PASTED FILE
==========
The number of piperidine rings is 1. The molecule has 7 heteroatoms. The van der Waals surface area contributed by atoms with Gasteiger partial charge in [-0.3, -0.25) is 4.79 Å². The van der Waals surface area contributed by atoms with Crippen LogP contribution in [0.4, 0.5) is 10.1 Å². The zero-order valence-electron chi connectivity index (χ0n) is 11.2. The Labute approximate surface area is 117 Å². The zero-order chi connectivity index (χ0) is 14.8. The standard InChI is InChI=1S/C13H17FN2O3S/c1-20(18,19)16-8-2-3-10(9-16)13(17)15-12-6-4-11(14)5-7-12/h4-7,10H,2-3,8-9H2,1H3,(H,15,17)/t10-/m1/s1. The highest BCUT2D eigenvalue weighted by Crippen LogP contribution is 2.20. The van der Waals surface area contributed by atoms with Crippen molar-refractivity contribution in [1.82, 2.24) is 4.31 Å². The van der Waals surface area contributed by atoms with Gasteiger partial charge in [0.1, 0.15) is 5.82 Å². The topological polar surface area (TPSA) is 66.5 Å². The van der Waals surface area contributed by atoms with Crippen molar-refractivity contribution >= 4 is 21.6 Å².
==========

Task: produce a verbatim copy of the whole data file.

The number of piperidine rings is 1. The molecule has 7 heteroatoms. The van der Waals surface area contributed by atoms with Gasteiger partial charge in [-0.3, -0.25) is 4.79 Å². The van der Waals surface area contributed by atoms with Crippen LogP contribution in [0.4, 0.5) is 10.1 Å². The zero-order valence-electron chi connectivity index (χ0n) is 11.2. The Labute approximate surface area is 117 Å². The zero-order chi connectivity index (χ0) is 14.8. The standard InChI is InChI=1S/C13H17FN2O3S/c1-20(18,19)16-8-2-3-10(9-16)13(17)15-12-6-4-11(14)5-7-12/h4-7,10H,2-3,8-9H2,1H3,(H,15,17)/t10-/m1/s1. The highest BCUT2D eigenvalue weighted by Crippen LogP contribution is 2.20. The van der Waals surface area contributed by atoms with Crippen molar-refractivity contribution in [1.82, 2.24) is 4.31 Å². The van der Waals surface area contributed by atoms with Gasteiger partial charge in [0.1, 0.15) is 5.82 Å². The topological polar surface area (TPSA) is 66.5 Å². The van der Waals surface area contributed by atoms with Crippen molar-refractivity contribution >= 4 is 21.6 Å².